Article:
Available translations: English

Scientific challenge

Predicting combined effects of multiple coastal hazards on an island nation of connected coastal habitats

Coastal hazards such as sea level rise, storm frequency and flooding are projected to increase with global warming. The effects of combined multi-hazards at coastal interfaces where land, rivers, oceans, seabed and atmosphere meet is not yet well understood.

Coastal flooding and erosion are significantly controlled by local habitats including saltmarshes, seagrass beds and kelp forests, some of which provide protection such as wave dampening. Issues with hard-engineered coastal defences have driven advocacy of these "natural solutions" but what will their capability and resilience be in the long term?

CHAMFER brings together expertise from UKCEH, the British Geological Survey (BGS) and the National Oceanography Centre (NOC) to model how multi-hazards control coastal flooding and erosion in response to climate change over the next 100 years.


  1. Characterise how multiple terrestrial and marine hazards control conditions responsible for coastal flooding and erosion
  2. Characterise the protective services and vulnerability of multiple coastal habitats to climate driven multi-hazards
  3. Characterise the protection offered by coastal management options that work with nature
  4. Provide a new integrated system of analysis for coastal hazards and simulations under different future scenarios
  5. Engage with government, public sector and industry users to inform coastal adaptation and resilience



  • Adapt, refine and combine modelling platforms such as CoastalME with models of the terrestrial water cycle (HydroJULES), storm surge and wave models (NEMO-WWIII), historical and future climate models (eg. UKCP18, ERA5, HadGEM3-HH).
  • Produce detailed habitat maps and observations of coastal assemblages using aerial drone surveys and ground-based surveys, including life history data for understanding resilience of key species and habitats.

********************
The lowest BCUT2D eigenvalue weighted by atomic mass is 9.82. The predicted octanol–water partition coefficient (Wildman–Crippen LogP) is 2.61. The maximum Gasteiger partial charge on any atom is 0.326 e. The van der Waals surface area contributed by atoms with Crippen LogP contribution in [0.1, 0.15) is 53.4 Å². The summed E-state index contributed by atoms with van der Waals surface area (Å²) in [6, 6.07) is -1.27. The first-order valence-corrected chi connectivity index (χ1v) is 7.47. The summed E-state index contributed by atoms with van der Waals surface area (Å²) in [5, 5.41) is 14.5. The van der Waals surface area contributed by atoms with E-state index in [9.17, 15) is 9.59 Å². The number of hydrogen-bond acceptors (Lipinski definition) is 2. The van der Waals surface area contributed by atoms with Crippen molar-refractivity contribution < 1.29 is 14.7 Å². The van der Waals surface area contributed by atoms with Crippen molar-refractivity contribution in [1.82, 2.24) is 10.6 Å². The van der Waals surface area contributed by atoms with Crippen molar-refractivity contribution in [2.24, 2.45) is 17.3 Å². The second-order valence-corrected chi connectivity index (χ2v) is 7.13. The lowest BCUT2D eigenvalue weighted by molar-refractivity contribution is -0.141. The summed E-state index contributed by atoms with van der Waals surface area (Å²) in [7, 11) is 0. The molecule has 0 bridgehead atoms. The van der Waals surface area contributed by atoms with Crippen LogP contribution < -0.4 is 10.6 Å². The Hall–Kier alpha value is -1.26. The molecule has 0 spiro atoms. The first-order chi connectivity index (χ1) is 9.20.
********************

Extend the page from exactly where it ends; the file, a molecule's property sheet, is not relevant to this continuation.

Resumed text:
A cartoon of a coastline where rivers, clouds, mountains and the sea meet. Icons of models include UM, the atmospheric model; Oasis, which couples ocean-atmosphere, land-atmosphere and land-ocean interactions; JULES, the land model; and NEMO, the ocean model.



Modelling future ecosystem resilience and vulnerability

CHAMFER will produce an integrated model of interactions between meteorological events, climate variability and coastal management and a projection of the resilience and vulnerability of UK coastal habitats under different scenarios over the next century.

Understanding how habitat connectivity affects the resilience and vulnerability to climate change will be vital for understanding the long-term capability of coastal habitats as nature-based solutions for coastal protection and other services.


UKCEH people

UKCEH lead and WP2 lead (Protective services and vulnerability of UK coastal habitats to climate driven multi-hazards)
Joanna Harley
Coastal ecologist
Coastal ecosystem scientist
Land surface modeller
Land surface modeller


This £2.7million project is funded by the NERC National Capability Multi-Centre Science programme, which aims to enable an ambitious, integrated approach to large-scale research challenges.